Since we try to eat clean, organic, non-processed foods, there aren’t too many restaurants we frequent in our town that majors on the franchise model. But, I do have a confession: I love Panera Bread’s tomato soup. It’s a little expensive for a bowl, and I don’t eat the bread, but occasionally I indulge myself. Many times I considered trying to match their recipe, but last week, after having a significant molar pulled, I really needed some soup! So I finally attempted it, and was delighted with the result.
For the same price as a bowl of tomato soup from Panera, I can make a huge pot. Not only is it delicious and economical, it is also quick and easy. I encourage you to give it a try. As always with my cooking, I use a great deal of flexibility. I have made it two times and both times were different, but still great.
I added jalapeño and cayenne pepper just because I enjoy hot flavors and they are both really beneficial for healing and the immune system. You can leave them out to have a milder flavour. See notes at the end on optional ingredients to add.
- 2 Tablespoons oil suitable for heating (avocado, coconut, or butter)
- 1 chopped onion
- 4 – 8 cloves garlic, chopped
- 1/2 – 1 jalapeño, chopped (optional)
- 28 oz can of diced tomatoes ( I used Simple Truth Organic)
- Either one 25 oz jar of your favorite tomato pasta sauce (I used Simple Truth Organic Tomato Basil) OR another 28 oz can of diced tomatoes.
- 1 cup chicken stock (the 2nd time I used beef stock)
- 1 Tablespoon honey
- 1 Tablespoon dried basil, or 5 leaves fresh
- 1/2 Tablespoon dried oregano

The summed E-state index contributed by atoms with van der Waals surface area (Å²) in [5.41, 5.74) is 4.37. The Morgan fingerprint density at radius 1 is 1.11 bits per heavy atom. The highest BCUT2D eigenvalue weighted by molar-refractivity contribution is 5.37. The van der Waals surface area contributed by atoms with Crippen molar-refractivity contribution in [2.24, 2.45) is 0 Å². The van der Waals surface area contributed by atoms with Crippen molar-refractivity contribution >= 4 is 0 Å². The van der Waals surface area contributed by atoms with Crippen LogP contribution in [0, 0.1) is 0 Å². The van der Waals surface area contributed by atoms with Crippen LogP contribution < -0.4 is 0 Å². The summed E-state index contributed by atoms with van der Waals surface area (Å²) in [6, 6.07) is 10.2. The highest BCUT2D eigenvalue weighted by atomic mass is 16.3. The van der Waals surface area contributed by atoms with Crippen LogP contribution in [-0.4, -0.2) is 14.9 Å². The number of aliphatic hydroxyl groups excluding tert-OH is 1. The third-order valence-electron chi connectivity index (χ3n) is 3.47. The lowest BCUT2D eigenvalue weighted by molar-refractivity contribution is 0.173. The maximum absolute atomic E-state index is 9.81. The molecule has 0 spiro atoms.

- 1 teaspoon salt
- black pepper
- cayenne (red) pepper (optional)
- 1/2 cup (or more) half and half, cream, or milk
In a heavy bottomed saucepan, sauté the onion and garlic in your preferred oil until translucent. Add jalapeño, if you like the heat. Add the remaining ingredients, except for the half and half. Bring to a boil. Allow the pot to simmer on low with the top off for about 15 minutes, then add the half and half, milk or cream and allow to heat through. Use an immersion blender or transfer all (or part) to a regular blender. Serve with whatever you enjoy. It’s great plain, but it was also really good sprinkled with cheese!
Optional variations: For an additional nutrition boost, the second time I made it, I added 4 carrots to the above recipe. When it was put through the blender, there was no obvious indication of carrots, except that it may have been a little thicker – and the beta carotene content was boosted!
[Edit: I just made this again on 29 March 2017 and included about 1 1/2 cups of butternut squash cut into cubes, a handful of leafy green beet tops, 1 whole peeled fresh tomato (because it was very ripe and needed a place to be useful) and 3/4 inch of fresh turmeric root! I only added the turmeric at the blending stage, so it wasn’t cooked. Because the butternut is sweet, I omitted the honey. It was great!]
I’m sure it will be easy to freeze and reheat, but I didn’t have enough left over to try!
Becky Hastings, wife, mother, grandmother, passionate follower of Jesus, seeker of truth and health. Facing a world quite different from the one in which I grew up, I seek to research and understand the very real dangers threatening the health and freedom of today’s parents, providing information to navigate towards joyful family living! Posted 31 January 2017